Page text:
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How I hate being late to meetings

by Anna Kopacz about a year ago in advice
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Even a minute late makes a difference. What happens when I am late?

How I hate being late to meetings
Photo by Marvin Meyer on Unsplash

I don't get to breathe into the meeting with the rest of the group. Sometimes it feels like I might as well sit on the sidelines and unconsciously that is what usually happens.

I have not had much experience in my life playing team sports, but I have done a share of group dancing. And like with all sports, each practice or match or competition begins with a warm up. The warm up being necessary for each individual body of the player/dancer to prepare but also the whole body of the team. It’s when the individuals come into sync. They move from warming up to setting the plan and as a group, in the mind and body, enter the dance floor or football field.

When I am late to a meeting, I am a few exercises late in the warm up. The exercises that form practices to come from individuals to a group in a meeting are very powerful. As they are in sports. And they are also some of my favorite parts of the meeting.

Be the meeting of 30min between two people, or 2hours with a team of 30 across different timezones, a joint warm up can help people arrive. The intention being two folds 1) the full presence of the full person who has come to the space and 2) the weaving of the individuals to come together in this space of time. The result being that by being full present together in our individual voices, we can better tackle the important work we have to do in this 30min, hour and half, three hours or however long.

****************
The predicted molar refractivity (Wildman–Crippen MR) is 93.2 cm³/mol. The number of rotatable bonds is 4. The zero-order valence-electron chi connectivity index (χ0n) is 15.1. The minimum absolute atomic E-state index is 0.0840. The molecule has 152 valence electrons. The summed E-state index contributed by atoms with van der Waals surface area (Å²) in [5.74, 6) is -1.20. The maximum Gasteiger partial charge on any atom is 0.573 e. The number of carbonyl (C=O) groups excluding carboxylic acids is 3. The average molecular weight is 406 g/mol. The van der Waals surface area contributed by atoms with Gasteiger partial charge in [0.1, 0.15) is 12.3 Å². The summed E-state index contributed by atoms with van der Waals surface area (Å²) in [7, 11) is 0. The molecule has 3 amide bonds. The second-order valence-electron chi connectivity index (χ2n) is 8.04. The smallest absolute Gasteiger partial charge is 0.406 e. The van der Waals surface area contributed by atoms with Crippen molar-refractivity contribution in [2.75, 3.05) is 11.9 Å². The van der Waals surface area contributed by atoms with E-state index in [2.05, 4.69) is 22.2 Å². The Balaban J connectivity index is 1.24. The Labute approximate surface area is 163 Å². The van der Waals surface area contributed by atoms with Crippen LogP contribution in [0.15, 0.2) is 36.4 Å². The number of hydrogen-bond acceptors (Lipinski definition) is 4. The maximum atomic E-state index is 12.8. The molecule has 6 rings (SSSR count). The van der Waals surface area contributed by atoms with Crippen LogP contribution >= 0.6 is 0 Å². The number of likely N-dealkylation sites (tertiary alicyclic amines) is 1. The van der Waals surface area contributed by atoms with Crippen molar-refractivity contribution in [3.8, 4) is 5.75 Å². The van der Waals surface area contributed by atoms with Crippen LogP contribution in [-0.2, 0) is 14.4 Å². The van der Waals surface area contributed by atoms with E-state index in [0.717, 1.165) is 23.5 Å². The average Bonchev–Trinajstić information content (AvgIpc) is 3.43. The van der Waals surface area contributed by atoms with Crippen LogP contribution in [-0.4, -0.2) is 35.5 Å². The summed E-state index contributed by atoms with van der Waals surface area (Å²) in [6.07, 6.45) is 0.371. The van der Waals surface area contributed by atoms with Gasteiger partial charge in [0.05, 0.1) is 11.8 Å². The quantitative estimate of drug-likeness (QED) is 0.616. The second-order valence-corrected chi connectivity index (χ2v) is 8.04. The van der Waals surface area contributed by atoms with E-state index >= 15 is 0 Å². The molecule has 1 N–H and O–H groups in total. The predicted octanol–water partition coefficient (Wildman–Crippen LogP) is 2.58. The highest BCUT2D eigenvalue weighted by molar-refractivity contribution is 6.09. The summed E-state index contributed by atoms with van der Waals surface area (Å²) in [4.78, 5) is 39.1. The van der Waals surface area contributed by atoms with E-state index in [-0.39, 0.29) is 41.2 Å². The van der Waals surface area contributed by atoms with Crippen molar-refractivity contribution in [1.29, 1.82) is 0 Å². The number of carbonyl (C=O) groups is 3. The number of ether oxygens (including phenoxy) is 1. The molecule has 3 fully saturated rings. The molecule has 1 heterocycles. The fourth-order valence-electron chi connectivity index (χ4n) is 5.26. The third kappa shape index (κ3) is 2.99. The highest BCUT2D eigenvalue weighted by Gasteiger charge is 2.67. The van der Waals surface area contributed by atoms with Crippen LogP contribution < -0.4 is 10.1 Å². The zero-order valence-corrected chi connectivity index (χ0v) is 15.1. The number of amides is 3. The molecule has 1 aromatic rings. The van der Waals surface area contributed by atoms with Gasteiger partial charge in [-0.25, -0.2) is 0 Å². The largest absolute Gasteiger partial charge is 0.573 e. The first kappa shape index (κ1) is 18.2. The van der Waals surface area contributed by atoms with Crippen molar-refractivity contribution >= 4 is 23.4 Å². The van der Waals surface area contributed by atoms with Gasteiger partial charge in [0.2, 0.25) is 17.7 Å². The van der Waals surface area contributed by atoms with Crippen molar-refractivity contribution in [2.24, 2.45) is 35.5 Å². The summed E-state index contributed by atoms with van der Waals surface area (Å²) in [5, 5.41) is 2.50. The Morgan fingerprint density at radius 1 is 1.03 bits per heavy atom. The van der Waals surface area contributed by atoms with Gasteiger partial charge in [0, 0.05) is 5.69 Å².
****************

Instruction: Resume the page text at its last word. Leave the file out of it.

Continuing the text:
I will take you through the process of warm up and cool down with steps which I have developed and practice in gatherings big and small. If you’d like to dive deeper into what happens in between, during the game or ticking off the agenda points, subscribe to my upcoming posts :)

First, let’s breathe together

I like to start with Enter the Space. Giving everyone in the room the opportunity to speak; by asking a question that prompts a one word/short answer. This does a number of things:

  • helps the group enter into this space and out of the one we are no longer in. For some it may be the previous meeting, the upcoming one or the evening’s chores.
  • begins to clarify where we are individually on the purpose of this meeting and our expectations
  • identifies what may need additional attention

The question should be personal and refer to the individual’s state of being. They can be

  • In one word, how are you feeling about the intention of this meeting?
  • What’s currently occupying your mind?
  • What are you leaving behind the door when stepping into this meeting?

The questions can vary based on the group or topic to be discussed at the meeting. But do not let the fact that you "don't know each other" dictate the intimacy of the question. If you are not going to begin building the relationship now, then when? When you are negotiating the rate? Or wondering how to facilitate conflicting views?